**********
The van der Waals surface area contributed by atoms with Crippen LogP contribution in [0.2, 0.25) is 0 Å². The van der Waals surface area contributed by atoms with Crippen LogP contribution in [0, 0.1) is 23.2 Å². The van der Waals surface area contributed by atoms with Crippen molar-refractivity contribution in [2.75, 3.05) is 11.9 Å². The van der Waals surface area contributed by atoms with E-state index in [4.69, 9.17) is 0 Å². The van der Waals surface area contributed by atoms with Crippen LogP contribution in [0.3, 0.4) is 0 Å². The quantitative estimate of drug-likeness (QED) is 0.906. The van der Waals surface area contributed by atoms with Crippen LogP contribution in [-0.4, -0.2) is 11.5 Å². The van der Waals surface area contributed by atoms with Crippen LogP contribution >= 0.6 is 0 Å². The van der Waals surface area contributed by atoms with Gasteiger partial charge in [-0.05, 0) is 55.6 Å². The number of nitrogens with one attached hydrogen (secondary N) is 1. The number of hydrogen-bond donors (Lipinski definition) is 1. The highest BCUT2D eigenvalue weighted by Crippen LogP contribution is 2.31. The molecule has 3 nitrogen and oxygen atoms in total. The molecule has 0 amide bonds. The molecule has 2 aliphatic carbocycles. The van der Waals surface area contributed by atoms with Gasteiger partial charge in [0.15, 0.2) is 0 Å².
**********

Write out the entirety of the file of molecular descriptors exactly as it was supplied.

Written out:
The van der Waals surface area contributed by atoms with Crippen LogP contribution in [0.2, 0.25) is 0 Å². The van der Waals surface area contributed by atoms with Crippen LogP contribution in [0, 0.1) is 23.2 Å². The van der Waals surface area contributed by atoms with Crippen molar-refractivity contribution in [2.75, 3.05) is 11.9 Å². The van der Waals surface area contributed by atoms with E-state index in [4.69, 9.17) is 0 Å². The van der Waals surface area contributed by atoms with Crippen LogP contribution in [0.3, 0.4) is 0 Å². The quantitative estimate of drug-likeness (QED) is 0.906. The van der Waals surface area contributed by atoms with Crippen LogP contribution in [-0.4, -0.2) is 11.5 Å². The van der Waals surface area contributed by atoms with Crippen LogP contribution >= 0.6 is 0 Å². The van der Waals surface area contributed by atoms with Gasteiger partial charge in [-0.05, 0) is 55.6 Å². The number of nitrogens with one attached hydrogen (secondary N) is 1. The number of hydrogen-bond donors (Lipinski definition) is 1. The highest BCUT2D eigenvalue weighted by Crippen LogP contribution is 2.31. The molecule has 3 nitrogen and oxygen atoms in total. The molecule has 0 amide bonds. The molecule has 2 aliphatic carbocycles. The van der Waals surface area contributed by atoms with Gasteiger partial charge in [0.15, 0.2) is 0 Å².